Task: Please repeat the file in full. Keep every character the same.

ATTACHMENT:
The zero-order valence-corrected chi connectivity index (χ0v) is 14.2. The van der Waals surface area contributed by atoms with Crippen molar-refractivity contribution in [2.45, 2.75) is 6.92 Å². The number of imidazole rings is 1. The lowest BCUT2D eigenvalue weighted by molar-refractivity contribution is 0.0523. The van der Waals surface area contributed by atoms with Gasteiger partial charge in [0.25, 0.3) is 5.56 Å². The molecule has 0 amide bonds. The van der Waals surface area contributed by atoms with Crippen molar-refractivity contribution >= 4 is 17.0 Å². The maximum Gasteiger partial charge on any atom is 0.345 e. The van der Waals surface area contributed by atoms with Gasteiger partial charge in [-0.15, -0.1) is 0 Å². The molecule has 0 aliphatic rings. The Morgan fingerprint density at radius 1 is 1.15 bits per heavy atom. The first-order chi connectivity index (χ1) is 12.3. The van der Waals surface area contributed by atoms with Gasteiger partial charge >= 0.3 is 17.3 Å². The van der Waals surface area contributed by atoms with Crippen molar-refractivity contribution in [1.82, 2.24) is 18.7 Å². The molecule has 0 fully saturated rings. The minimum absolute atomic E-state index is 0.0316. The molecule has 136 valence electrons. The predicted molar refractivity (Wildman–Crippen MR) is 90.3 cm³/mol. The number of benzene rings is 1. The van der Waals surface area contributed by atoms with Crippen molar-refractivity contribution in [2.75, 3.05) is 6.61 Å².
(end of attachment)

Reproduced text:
The zero-order valence-corrected chi connectivity index (χ0v) is 14.2. The van der Waals surface area contributed by atoms with Crippen molar-refractivity contribution in [2.45, 2.75) is 6.92 Å². The number of imidazole rings is 1. The lowest BCUT2D eigenvalue weighted by molar-refractivity contribution is 0.0523. The van der Waals surface area contributed by atoms with Gasteiger partial charge in [0.25, 0.3) is 5.56 Å². The molecule has 0 amide bonds. The van der Waals surface area contributed by atoms with Crippen molar-refractivity contribution >= 4 is 17.0 Å². The maximum Gasteiger partial charge on any atom is 0.345 e. The van der Waals surface area contributed by atoms with Gasteiger partial charge in [-0.15, -0.1) is 0 Å². The molecule has 0 aliphatic rings. The Morgan fingerprint density at radius 1 is 1.15 bits per heavy atom. The first-order chi connectivity index (χ1) is 12.3. The van der Waals surface area contributed by atoms with Gasteiger partial charge >= 0.3 is 17.3 Å². The van der Waals surface area contributed by atoms with Crippen molar-refractivity contribution in [1.82, 2.24) is 18.7 Å². The molecule has 0 fully saturated rings. The minimum absolute atomic E-state index is 0.0316. The molecule has 136 valence electrons. The predicted molar refractivity (Wildman–Crippen MR) is 90.3 cm³/mol. The number of benzene rings is 1. The van der Waals surface area contributed by atoms with Crippen molar-refractivity contribution in [2.75, 3.05) is 6.61 Å².